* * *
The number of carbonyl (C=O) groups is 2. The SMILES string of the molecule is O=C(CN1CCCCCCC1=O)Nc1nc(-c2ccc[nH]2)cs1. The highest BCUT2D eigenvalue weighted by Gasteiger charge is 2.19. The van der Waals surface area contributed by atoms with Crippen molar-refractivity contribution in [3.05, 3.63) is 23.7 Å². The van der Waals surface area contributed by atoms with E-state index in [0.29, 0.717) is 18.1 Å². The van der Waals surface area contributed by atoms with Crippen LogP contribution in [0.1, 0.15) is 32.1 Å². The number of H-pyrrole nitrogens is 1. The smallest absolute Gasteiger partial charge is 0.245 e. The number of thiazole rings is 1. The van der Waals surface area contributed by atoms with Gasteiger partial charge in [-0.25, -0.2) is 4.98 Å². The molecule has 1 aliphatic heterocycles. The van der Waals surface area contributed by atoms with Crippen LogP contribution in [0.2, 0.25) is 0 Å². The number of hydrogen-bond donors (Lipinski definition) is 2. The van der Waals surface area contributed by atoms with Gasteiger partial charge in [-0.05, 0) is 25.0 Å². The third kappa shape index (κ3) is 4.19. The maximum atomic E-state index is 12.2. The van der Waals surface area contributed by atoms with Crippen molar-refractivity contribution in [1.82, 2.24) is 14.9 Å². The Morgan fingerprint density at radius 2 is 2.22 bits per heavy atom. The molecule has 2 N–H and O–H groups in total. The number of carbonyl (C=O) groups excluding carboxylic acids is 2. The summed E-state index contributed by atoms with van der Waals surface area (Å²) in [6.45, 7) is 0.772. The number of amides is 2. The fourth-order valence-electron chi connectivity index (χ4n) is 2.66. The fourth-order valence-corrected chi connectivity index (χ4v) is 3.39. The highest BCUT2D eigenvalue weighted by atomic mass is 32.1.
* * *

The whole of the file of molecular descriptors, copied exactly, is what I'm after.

The number of carbonyl (C=O) groups is 2. The SMILES string of the molecule is O=C(CN1CCCCCCC1=O)Nc1nc(-c2ccc[nH]2)cs1. The highest BCUT2D eigenvalue weighted by Gasteiger charge is 2.19. The van der Waals surface area contributed by atoms with Crippen molar-refractivity contribution in [3.05, 3.63) is 23.7 Å². The van der Waals surface area contributed by atoms with E-state index in [0.29, 0.717) is 18.1 Å². The van der Waals surface area contributed by atoms with Crippen LogP contribution in [0.1, 0.15) is 32.1 Å². The number of H-pyrrole nitrogens is 1. The smallest absolute Gasteiger partial charge is 0.245 e. The number of thiazole rings is 1. The van der Waals surface area contributed by atoms with Gasteiger partial charge in [-0.25, -0.2) is 4.98 Å². The molecule has 1 aliphatic heterocycles. The van der Waals surface area contributed by atoms with Crippen LogP contribution in [0.2, 0.25) is 0 Å². The number of hydrogen-bond donors (Lipinski definition) is 2. The van der Waals surface area contributed by atoms with Gasteiger partial charge in [-0.05, 0) is 25.0 Å². The third kappa shape index (κ3) is 4.19. The maximum atomic E-state index is 12.2. The van der Waals surface area contributed by atoms with Crippen molar-refractivity contribution in [1.82, 2.24) is 14.9 Å². The Morgan fingerprint density at radius 2 is 2.22 bits per heavy atom. The molecule has 2 N–H and O–H groups in total. The number of carbonyl (C=O) groups excluding carboxylic acids is 2. The summed E-state index contributed by atoms with van der Waals surface area (Å²) in [6.45, 7) is 0.772. The number of amides is 2. The fourth-order valence-electron chi connectivity index (χ4n) is 2.66. The fourth-order valence-corrected chi connectivity index (χ4v) is 3.39. The highest BCUT2D eigenvalue weighted by atomic mass is 32.1.